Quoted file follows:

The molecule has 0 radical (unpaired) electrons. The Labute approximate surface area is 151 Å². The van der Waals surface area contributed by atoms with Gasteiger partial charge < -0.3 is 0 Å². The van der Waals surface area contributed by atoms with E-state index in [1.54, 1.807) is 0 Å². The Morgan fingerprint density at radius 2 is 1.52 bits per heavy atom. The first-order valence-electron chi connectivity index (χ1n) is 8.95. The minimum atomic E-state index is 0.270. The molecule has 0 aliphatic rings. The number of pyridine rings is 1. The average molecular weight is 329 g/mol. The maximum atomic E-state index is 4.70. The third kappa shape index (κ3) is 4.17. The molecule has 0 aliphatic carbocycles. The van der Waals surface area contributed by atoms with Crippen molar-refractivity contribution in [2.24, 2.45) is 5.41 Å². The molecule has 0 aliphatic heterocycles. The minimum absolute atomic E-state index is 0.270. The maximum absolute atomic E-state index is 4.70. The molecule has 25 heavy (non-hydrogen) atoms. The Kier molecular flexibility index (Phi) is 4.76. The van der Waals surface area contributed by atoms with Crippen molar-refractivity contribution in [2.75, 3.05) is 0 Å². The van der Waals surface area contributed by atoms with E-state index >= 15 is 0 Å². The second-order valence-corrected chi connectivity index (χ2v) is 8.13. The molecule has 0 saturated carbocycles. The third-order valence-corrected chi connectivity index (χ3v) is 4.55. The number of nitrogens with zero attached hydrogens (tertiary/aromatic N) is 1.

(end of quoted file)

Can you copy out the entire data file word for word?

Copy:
The molecule has 0 radical (unpaired) electrons. The Labute approximate surface area is 151 Å². The van der Waals surface area contributed by atoms with Gasteiger partial charge < -0.3 is 0 Å². The van der Waals surface area contributed by atoms with E-state index in [1.54, 1.807) is 0 Å². The Morgan fingerprint density at radius 2 is 1.52 bits per heavy atom. The first-order valence-electron chi connectivity index (χ1n) is 8.95. The minimum atomic E-state index is 0.270. The molecule has 0 aliphatic rings. The number of pyridine rings is 1. The average molecular weight is 329 g/mol. The maximum atomic E-state index is 4.70. The third kappa shape index (κ3) is 4.17. The molecule has 0 aliphatic carbocycles. The van der Waals surface area contributed by atoms with Crippen molar-refractivity contribution in [2.24, 2.45) is 5.41 Å². The molecule has 0 aliphatic heterocycles. The minimum absolute atomic E-state index is 0.270. The maximum absolute atomic E-state index is 4.70. The molecule has 25 heavy (non-hydrogen) atoms. The Kier molecular flexibility index (Phi) is 4.76. The van der Waals surface area contributed by atoms with Crippen molar-refractivity contribution in [2.75, 3.05) is 0 Å². The van der Waals surface area contributed by atoms with E-state index >= 15 is 0 Å². The second-order valence-corrected chi connectivity index (χ2v) is 8.13. The molecule has 0 saturated carbocycles. The third-order valence-corrected chi connectivity index (χ3v) is 4.55. The number of nitrogens with zero attached hydrogens (tertiary/aromatic N) is 1.